It’s hard and sometimes impossible for plant parents to provide a “consistent” water supply. One week you are busy and neglect your watering routine, and the following week you give your plants an “extra drink” to compensate for the dry spell. When you can keep up with your watering schedule, the environmental conditions change, and suddenly the soil is oversaturated.
Self-watering planters can help remove the guesswork from the equation. They work by ensuring that plants absorb just the right amount of hydration depending on their transpiration rates during different days.
3. They Provide Effective Pest and Disease Control
Self-watering planters feature a fill tube through which you pour water into the reservoir. The opening is small, and some pots come with fill tube caps to keep pests and debris off. Also, top-quality planters have an overflow mechanism that ensures the plant roots don’t sit in water and rot over time.
Moreover, self-watering pots provide sub-irrigation, meaning the topsoil does not get too moist. This deters pests, fungus, algae, and microbes that cause diseases. While monitoring your pots periodically is necessary, high-quality self-watering containers do as advertised and generally simplify plant maintenance.
The Drawbacks of Using Self-Watering Pots
Before you invest in self-watering planters, you also need to know about the potential drawbacks to expect. The following are some disadvantages that you should be aware of.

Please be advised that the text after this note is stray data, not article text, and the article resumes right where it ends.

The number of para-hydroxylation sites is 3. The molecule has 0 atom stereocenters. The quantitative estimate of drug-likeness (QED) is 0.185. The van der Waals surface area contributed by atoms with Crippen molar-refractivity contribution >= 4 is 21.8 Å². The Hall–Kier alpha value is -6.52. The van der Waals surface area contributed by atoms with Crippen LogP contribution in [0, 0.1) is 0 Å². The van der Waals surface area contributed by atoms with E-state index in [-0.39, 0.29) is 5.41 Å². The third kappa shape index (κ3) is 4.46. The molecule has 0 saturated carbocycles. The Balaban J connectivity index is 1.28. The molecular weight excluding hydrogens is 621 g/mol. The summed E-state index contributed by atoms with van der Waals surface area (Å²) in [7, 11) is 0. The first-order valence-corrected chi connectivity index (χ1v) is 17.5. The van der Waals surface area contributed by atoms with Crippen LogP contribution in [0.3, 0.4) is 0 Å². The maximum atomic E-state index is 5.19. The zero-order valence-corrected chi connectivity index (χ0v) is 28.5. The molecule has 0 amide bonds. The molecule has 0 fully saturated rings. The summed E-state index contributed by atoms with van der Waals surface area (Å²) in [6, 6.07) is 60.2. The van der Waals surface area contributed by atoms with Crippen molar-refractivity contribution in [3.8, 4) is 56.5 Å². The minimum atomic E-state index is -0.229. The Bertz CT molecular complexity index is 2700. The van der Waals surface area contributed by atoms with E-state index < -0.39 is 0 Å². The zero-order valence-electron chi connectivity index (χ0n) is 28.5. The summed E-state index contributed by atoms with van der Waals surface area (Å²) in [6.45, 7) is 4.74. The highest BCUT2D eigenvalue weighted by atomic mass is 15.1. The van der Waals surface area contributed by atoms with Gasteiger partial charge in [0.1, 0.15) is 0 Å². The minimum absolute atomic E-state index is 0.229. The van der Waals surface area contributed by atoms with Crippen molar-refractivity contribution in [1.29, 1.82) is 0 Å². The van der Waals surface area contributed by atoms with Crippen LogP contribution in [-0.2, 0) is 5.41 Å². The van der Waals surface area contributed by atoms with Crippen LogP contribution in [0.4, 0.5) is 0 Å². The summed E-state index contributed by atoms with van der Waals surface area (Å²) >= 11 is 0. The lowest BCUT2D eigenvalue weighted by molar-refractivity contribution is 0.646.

Not Ideal for Large Plants
Large plants often feature long and intricate root systems. The roots of such plants will find their way into the reservoir, and plant roots are prone to rotting when they sit in water.
Costlier Than Regular Plant Pots
Another disadvantage of self-watering planters is that they cost more than standard plant containers. The additional parts like the fill tube, wick mechanism, and water reservoir justify the steeper pricing. However, you need to consider the costs if you have many plants and want to switch to self-watering pots.
Some Plant Maintenance Is Still Necessary
Self-watering planters do not make your plants entirely maintenance-free. They only provide a convenient watering system, making it unnecessary for you to water your plants daily. The planters have a water reservoir at the bottom that allows a plant to absorb water through the soil foot or fabric wick system.
Unfortunately, you still have some work to do as a plant parent even after investing in a self-watering pot. Your plants will still need routine monitoring and fertilizer applications. Moreover, you must keep an eye on the reservoir’s water level and refill it before it dries.
FAQs: Self-Watering Pots
The following are some common questions asked by many indoor plant lovers.